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Richard Simms Insolvency


Company Voluntary Arrangement

Company Voluntary Arrangement (CVA) is a business rescue process used by an insolvent limited companies. The aim of this process is to help a company pay off their historic debts while continuing to trade.

Top CVA Facts

  • A legal agreement between a company and their creditors to pay off historic debts over a certain time frame
  • Typically a pence in the £ offer is made over a period of 3-5 years
  • 75% of creditors will need to vote in favour of the CVA proposal for it to be accepted
  • It is a formal liquidation process so will need to be performed by a Licensed Insolvency Practitioner

How will a CVA affect the director, creditors, company?

The CVA process should only be used by a company that has a positive trading future. This process is to help clear up historic debt that maybe holding the company back, not to try and drag out the inevitable.

When putting the proposals together for a CVA the creditors need to be able to identify that it is the best process for them to receive some of or all of their funds back. If the proposals do not have a good argument for this, then creditors tend to vote against the proposals and liquidation usually follows.

If a CVA is approved then the directors remain running the company. They will need to pay into a CVA pot every month which then is distributed according to the agreed proposals annually to creditors.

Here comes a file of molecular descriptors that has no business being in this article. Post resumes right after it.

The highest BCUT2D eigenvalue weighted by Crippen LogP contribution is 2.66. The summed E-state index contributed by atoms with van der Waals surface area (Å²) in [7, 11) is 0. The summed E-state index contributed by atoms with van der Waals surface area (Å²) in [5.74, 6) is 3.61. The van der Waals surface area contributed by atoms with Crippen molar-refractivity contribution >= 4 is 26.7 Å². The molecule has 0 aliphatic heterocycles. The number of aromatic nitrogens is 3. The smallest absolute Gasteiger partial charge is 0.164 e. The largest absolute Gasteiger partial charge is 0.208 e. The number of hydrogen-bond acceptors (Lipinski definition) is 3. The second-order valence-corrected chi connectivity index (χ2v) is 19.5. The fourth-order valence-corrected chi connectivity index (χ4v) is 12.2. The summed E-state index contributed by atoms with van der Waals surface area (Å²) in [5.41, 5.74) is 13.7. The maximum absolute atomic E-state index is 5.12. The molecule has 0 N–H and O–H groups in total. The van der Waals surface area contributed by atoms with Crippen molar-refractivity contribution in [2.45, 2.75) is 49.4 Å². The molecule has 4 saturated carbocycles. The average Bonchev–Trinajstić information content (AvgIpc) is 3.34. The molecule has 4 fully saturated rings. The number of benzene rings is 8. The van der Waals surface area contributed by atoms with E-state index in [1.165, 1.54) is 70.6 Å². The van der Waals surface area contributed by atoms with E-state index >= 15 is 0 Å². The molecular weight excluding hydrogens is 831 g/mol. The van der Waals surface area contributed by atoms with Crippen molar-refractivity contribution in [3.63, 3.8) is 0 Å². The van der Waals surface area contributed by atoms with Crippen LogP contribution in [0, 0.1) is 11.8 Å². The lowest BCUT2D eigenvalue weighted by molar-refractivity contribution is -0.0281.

A CVAis a popular option for companies who are struggling with insolvency in their cash flow as it tends to lift the burden to allow the company to go forward and make a profit. It is also one of the processes that tend to keep redundancies to a minimum which again is another positive aspect of the process.

What is the main outcome of a CVA?

At the end of a CVA the main goals to be achieved include:

  • All debts within the CVA have been paid to the amount agreed
  • The company can continue to trade positively after the CVA has ended

What is the cost of a CVA?

The fees will be split into 2 steps.

Firstly you will have a Nominees Fee which is what the Insolvency Practitioner is known as at the beginning of the process.

Secondly you will have a Supervisors Fee which is what the Insolvency Practitioner is known as once the CVA proposals have been agreed to and they begin to monitor the process.

Our fees are quoted based on the individual circumstances of each case.

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